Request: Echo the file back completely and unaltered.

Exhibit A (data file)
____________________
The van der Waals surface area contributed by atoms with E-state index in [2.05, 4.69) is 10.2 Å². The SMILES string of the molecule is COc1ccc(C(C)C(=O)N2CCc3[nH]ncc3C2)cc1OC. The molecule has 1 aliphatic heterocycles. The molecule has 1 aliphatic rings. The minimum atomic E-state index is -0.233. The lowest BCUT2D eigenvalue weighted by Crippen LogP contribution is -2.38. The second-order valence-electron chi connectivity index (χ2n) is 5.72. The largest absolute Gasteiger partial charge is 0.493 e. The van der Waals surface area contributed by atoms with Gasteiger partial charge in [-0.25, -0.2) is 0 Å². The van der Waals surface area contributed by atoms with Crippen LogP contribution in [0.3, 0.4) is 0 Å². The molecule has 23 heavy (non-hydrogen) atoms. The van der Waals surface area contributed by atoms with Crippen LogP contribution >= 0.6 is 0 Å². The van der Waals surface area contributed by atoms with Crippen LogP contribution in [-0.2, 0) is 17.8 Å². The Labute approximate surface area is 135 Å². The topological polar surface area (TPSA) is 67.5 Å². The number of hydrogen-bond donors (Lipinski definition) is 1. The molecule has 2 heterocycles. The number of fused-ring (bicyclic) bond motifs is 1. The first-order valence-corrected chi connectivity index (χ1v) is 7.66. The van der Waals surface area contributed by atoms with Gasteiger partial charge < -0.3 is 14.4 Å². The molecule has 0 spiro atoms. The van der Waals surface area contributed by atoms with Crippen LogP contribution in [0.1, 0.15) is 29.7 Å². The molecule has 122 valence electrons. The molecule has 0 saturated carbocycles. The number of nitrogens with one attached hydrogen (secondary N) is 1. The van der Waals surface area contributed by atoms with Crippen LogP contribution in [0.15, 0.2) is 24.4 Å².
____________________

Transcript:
The van der Waals surface area contributed by atoms with E-state index in [2.05, 4.69) is 10.2 Å². The SMILES string of the molecule is COc1ccc(C(C)C(=O)N2CCc3[nH]ncc3C2)cc1OC. The molecule has 1 aliphatic heterocycles. The molecule has 1 aliphatic rings. The minimum atomic E-state index is -0.233. The lowest BCUT2D eigenvalue weighted by Crippen LogP contribution is -2.38. The second-order valence-electron chi connectivity index (χ2n) is 5.72. The largest absolute Gasteiger partial charge is 0.493 e. The van der Waals surface area contributed by atoms with Gasteiger partial charge in [-0.25, -0.2) is 0 Å². The van der Waals surface area contributed by atoms with Crippen LogP contribution in [0.3, 0.4) is 0 Å². The molecule has 23 heavy (non-hydrogen) atoms. The van der Waals surface area contributed by atoms with Crippen LogP contribution >= 0.6 is 0 Å². The van der Waals surface area contributed by atoms with Crippen LogP contribution in [-0.2, 0) is 17.8 Å². The Labute approximate surface area is 135 Å². The topological polar surface area (TPSA) is 67.5 Å². The number of hydrogen-bond donors (Lipinski definition) is 1. The molecule has 2 heterocycles. The number of fused-ring (bicyclic) bond motifs is 1. The first-order valence-corrected chi connectivity index (χ1v) is 7.66. The van der Waals surface area contributed by atoms with Gasteiger partial charge < -0.3 is 14.4 Å². The molecule has 0 spiro atoms. The van der Waals surface area contributed by atoms with Crippen LogP contribution in [0.1, 0.15) is 29.7 Å². The molecule has 122 valence electrons. The molecule has 0 saturated carbocycles. The number of nitrogens with one attached hydrogen (secondary N) is 1. The van der Waals surface area contributed by atoms with Crippen LogP contribution in [0.15, 0.2) is 24.4 Å².